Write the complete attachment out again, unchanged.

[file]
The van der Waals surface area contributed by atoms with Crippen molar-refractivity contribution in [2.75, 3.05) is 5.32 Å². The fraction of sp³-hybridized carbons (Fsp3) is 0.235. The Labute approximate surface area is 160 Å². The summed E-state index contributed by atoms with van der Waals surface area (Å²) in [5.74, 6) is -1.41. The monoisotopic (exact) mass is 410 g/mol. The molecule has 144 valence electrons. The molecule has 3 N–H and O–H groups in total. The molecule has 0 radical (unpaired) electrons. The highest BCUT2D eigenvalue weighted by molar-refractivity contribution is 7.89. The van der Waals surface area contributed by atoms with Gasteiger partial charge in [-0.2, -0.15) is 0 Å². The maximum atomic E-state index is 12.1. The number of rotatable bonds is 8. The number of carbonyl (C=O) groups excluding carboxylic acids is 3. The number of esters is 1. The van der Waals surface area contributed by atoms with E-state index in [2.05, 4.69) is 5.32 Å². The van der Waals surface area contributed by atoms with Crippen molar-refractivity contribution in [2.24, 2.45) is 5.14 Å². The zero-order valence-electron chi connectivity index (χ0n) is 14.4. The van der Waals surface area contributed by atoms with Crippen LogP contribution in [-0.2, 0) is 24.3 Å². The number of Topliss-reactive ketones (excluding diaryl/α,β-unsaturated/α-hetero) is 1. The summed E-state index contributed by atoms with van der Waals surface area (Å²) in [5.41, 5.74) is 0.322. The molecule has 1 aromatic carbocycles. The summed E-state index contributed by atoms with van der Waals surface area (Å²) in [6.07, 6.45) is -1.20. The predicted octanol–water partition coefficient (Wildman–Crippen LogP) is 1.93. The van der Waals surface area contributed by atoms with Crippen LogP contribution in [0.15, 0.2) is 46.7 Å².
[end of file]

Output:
The van der Waals surface area contributed by atoms with Crippen molar-refractivity contribution in [2.75, 3.05) is 5.32 Å². The fraction of sp³-hybridized carbons (Fsp3) is 0.235. The Labute approximate surface area is 160 Å². The summed E-state index contributed by atoms with van der Waals surface area (Å²) in [5.74, 6) is -1.41. The monoisotopic (exact) mass is 410 g/mol. The molecule has 144 valence electrons. The molecule has 3 N–H and O–H groups in total. The molecule has 0 radical (unpaired) electrons. The highest BCUT2D eigenvalue weighted by molar-refractivity contribution is 7.89. The van der Waals surface area contributed by atoms with Gasteiger partial charge in [-0.2, -0.15) is 0 Å². The maximum atomic E-state index is 12.1. The number of rotatable bonds is 8. The number of carbonyl (C=O) groups excluding carboxylic acids is 3. The number of esters is 1. The van der Waals surface area contributed by atoms with E-state index in [2.05, 4.69) is 5.32 Å². The van der Waals surface area contributed by atoms with Crippen molar-refractivity contribution in [2.24, 2.45) is 5.14 Å². The zero-order valence-electron chi connectivity index (χ0n) is 14.4. The van der Waals surface area contributed by atoms with Crippen LogP contribution in [-0.2, 0) is 24.3 Å². The number of Topliss-reactive ketones (excluding diaryl/α,β-unsaturated/α-hetero) is 1. The summed E-state index contributed by atoms with van der Waals surface area (Å²) in [5.41, 5.74) is 0.322. The molecule has 1 aromatic carbocycles. The summed E-state index contributed by atoms with van der Waals surface area (Å²) in [6.07, 6.45) is -1.20. The predicted octanol–water partition coefficient (Wildman–Crippen LogP) is 1.93. The van der Waals surface area contributed by atoms with Crippen LogP contribution in [0.15, 0.2) is 46.7 Å².